You’re Not Really Tired – It’s All in Your Head! A New Look at Running Fatigue

 

The next time you start gasping for air in the last mile of a 5K or try to keep running on legs that feel like over cooked noodles near the end of a marathon, keep one thing in mind. You really aren’t fatigued - it’s all in your head! OK – I may be exaggerating a little bit. There always has been and there always will be physical reasons for fatigue but some of today’s running coaches and researchers think that one of the main causes for fatigue are not physical, but mental in nature.

 

 

 

 

 

 

 

 

 

 

 

 

 

 

 

 

 

 

 

 

 

 

 

The Central Governor Model

 

A new theory of fatigue has been advanced recently that places at least part of the blame on your brain. This recent theory called “The Central Governor Model” (CGM) suggests that your brain subconsciously doles out energy to your exercising muscles with the goals of preserving a state of homoeostasis and preventing any possible catastrophic physiological failure such as rigor or heart problems. Homoeostasis is constancy in the normal operating conditions of your body. Think of it in terms of your car. Your car is in a state of homoeostasis when the operating temperature, oil levels and fuel levels are within normal ranges. If you run low in fuel or if your engine temperature rises your car loses its homoeostasis. Your body is very similar. If your levels of ATP (fuel for your body), oxygen usage, potassium levels and blood acidity are all within normal levels your body is in homoeostasis. If your body runs out of ATP, cannot deliver enough oxygen to fuel your heart or your potassium levels rise you have lost homoeostasis. Rigor is a complete stiffness caused by an inability of your muscles to relax. ATP – a substance that your muscles use to contract and relax – is needed to allow your muscle to relax. If your body were to be completely depleted of ATP, rigor would take place. Your heart is dependant upon an adequate supply of oxygen to keep pumping. If your heart were required to keep contracting without enough oxygen, angina (heart pain) would be the result.

 

High intensity running or prolonged running at moderate paces places high energy demands upon your body. The results of those energy demands can cause a loss of homoeostasis. The CGM proposes that your brain will subconsciously decrease the recruitment of your muscle fibers in order to slow you down and preserve homoeostasis.

 

The Strengths of CGM

 

This new theory helps explain a number of problems that the more commonly accepted cardiovascular/anaerobic/catastrophe (CAC) theory of fatigue cannot support. The CAC theory is the one that you probably have already heard of that suggests that running fatigue is caused by either a lack of sufficient oxygen at your exercising muscles, a build up in blood acidity at your muscle cells or a combination of the two. There are a couple of discrepancies with this theory. First – if the fatigue is caused by a lack of sufficient oxygen delivery to your muscles then it follows that your heart muscle should also be starved for oxygen. If that were to happen you should be suffering from angina (heart pain). The other interesting problem with this common theory is the ability of a runner to not only continue a quality pace but actually increase their pace in the final stages of races from a 5K to a full marathon. If the cause of fatigue were purely physical in nature it should be impossible to perform that feat. The CGM helps explain those discrepancies. If the fatigue is caused by your brain cutting off the recruitment of your muscles you would still able to override that subconscious impulse with a conscious effort, much like the flight or flight response of our ancestors.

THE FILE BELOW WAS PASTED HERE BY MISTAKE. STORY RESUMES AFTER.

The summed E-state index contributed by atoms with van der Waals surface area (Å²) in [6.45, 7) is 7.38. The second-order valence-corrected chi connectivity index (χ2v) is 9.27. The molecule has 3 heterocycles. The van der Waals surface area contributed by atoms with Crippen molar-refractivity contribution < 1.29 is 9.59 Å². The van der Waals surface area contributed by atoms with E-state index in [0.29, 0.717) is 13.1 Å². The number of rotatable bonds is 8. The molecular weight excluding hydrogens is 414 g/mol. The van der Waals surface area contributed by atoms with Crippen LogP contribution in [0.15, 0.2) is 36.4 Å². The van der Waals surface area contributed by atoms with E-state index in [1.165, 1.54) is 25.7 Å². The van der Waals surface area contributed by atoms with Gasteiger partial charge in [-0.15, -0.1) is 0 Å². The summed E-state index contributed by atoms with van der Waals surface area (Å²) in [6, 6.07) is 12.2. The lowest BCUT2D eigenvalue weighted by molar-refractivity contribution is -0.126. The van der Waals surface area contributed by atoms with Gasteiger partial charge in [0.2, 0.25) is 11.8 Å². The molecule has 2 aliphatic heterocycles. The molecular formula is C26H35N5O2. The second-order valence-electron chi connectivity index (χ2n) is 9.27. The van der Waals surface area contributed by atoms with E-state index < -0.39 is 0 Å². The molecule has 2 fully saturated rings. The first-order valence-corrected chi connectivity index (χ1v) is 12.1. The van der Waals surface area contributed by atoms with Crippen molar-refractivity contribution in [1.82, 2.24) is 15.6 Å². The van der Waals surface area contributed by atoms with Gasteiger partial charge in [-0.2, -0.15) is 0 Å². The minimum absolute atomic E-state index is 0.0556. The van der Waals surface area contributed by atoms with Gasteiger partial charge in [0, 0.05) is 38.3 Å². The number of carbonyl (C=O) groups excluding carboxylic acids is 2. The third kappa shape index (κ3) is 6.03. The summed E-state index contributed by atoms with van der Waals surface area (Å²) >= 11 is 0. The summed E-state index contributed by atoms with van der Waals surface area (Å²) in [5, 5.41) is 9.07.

Is CGM Cause of all Fatigue?

 

The new CGM theory does a good job of explaining the discrepancies with the accepted CAC theory, but does it explain all causes of fatigue? Probably not – studies have shown that there are a number of changes in your body that can have an effect on fatigue. Here are just some of the other possible causes of running fatigue.

Potassium levels can increase which impair the ability of your muscle to contract

The capacity of the myofibrils in your muscle fibers are reduced during fatigue

Hydrogen ion accumulation may inhibit energy production

 

The role of your mind and central nervous system in running fatigue is a relatively new and developing theory. It explains problems with other theories and almost certainly plays a major role in running fatigue, but it probably does not act alone. The most current research seems to show that running fatigue is caused by a combination of central processes such as CGM and peripheral fatigue explained by the CAC, potassium build up and acidosis. Fatigue has also been shown to be task dependant. The main cause of long distance running fatigue is probably more closely related to CGM while shorter running distance fatigue is closely associated with peripheral causes of fatigue.

 

More research and studies are on going in this field and new discoveries will be made so stay tuned for more recent findings in the field of running fatigue.

 

 

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